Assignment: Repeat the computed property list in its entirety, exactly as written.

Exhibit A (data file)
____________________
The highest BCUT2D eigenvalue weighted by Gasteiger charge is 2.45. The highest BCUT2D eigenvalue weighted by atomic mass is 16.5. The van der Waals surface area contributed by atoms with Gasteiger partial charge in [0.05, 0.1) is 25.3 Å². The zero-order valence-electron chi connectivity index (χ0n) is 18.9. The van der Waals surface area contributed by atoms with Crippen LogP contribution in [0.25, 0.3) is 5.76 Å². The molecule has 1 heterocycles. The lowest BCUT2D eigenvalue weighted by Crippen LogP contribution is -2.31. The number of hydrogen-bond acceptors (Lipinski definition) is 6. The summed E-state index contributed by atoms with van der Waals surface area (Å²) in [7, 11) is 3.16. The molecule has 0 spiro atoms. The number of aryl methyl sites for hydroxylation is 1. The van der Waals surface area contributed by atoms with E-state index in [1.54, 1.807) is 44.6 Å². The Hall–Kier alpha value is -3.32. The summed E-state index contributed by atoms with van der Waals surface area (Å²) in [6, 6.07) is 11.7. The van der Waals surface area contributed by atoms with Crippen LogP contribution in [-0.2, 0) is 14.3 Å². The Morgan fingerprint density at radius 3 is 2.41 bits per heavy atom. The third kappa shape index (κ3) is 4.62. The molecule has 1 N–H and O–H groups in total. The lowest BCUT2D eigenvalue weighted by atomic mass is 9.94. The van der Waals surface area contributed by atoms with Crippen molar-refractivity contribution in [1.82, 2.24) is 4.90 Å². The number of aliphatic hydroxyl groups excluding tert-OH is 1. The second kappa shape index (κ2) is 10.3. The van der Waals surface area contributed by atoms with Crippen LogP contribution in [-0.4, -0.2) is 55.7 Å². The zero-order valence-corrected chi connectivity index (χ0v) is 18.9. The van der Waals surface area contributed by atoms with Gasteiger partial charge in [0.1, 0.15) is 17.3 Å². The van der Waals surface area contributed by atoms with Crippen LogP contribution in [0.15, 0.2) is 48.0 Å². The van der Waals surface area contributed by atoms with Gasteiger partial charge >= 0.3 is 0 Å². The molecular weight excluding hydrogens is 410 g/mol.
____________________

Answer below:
The highest BCUT2D eigenvalue weighted by Gasteiger charge is 2.45. The highest BCUT2D eigenvalue weighted by atomic mass is 16.5. The van der Waals surface area contributed by atoms with Gasteiger partial charge in [0.05, 0.1) is 25.3 Å². The zero-order valence-electron chi connectivity index (χ0n) is 18.9. The van der Waals surface area contributed by atoms with Crippen LogP contribution in [0.25, 0.3) is 5.76 Å². The molecule has 1 heterocycles. The lowest BCUT2D eigenvalue weighted by Crippen LogP contribution is -2.31. The number of hydrogen-bond acceptors (Lipinski definition) is 6. The summed E-state index contributed by atoms with van der Waals surface area (Å²) in [7, 11) is 3.16. The molecule has 0 spiro atoms. The number of aryl methyl sites for hydroxylation is 1. The van der Waals surface area contributed by atoms with E-state index in [1.54, 1.807) is 44.6 Å². The Hall–Kier alpha value is -3.32. The summed E-state index contributed by atoms with van der Waals surface area (Å²) in [6, 6.07) is 11.7. The van der Waals surface area contributed by atoms with Crippen LogP contribution in [-0.2, 0) is 14.3 Å². The Morgan fingerprint density at radius 3 is 2.41 bits per heavy atom. The third kappa shape index (κ3) is 4.62. The molecule has 1 N–H and O–H groups in total. The lowest BCUT2D eigenvalue weighted by atomic mass is 9.94. The van der Waals surface area contributed by atoms with Crippen molar-refractivity contribution in [1.82, 2.24) is 4.90 Å². The number of aliphatic hydroxyl groups excluding tert-OH is 1. The second kappa shape index (κ2) is 10.3. The van der Waals surface area contributed by atoms with Crippen LogP contribution in [-0.4, -0.2) is 55.7 Å². The zero-order valence-corrected chi connectivity index (χ0v) is 18.9. The van der Waals surface area contributed by atoms with Gasteiger partial charge in [0.1, 0.15) is 17.3 Å². The van der Waals surface area contributed by atoms with Crippen LogP contribution in [0.15, 0.2) is 48.0 Å². The van der Waals surface area contributed by atoms with Gasteiger partial charge >= 0.3 is 0 Å². The molecular weight excluding hydrogens is 410 g/mol.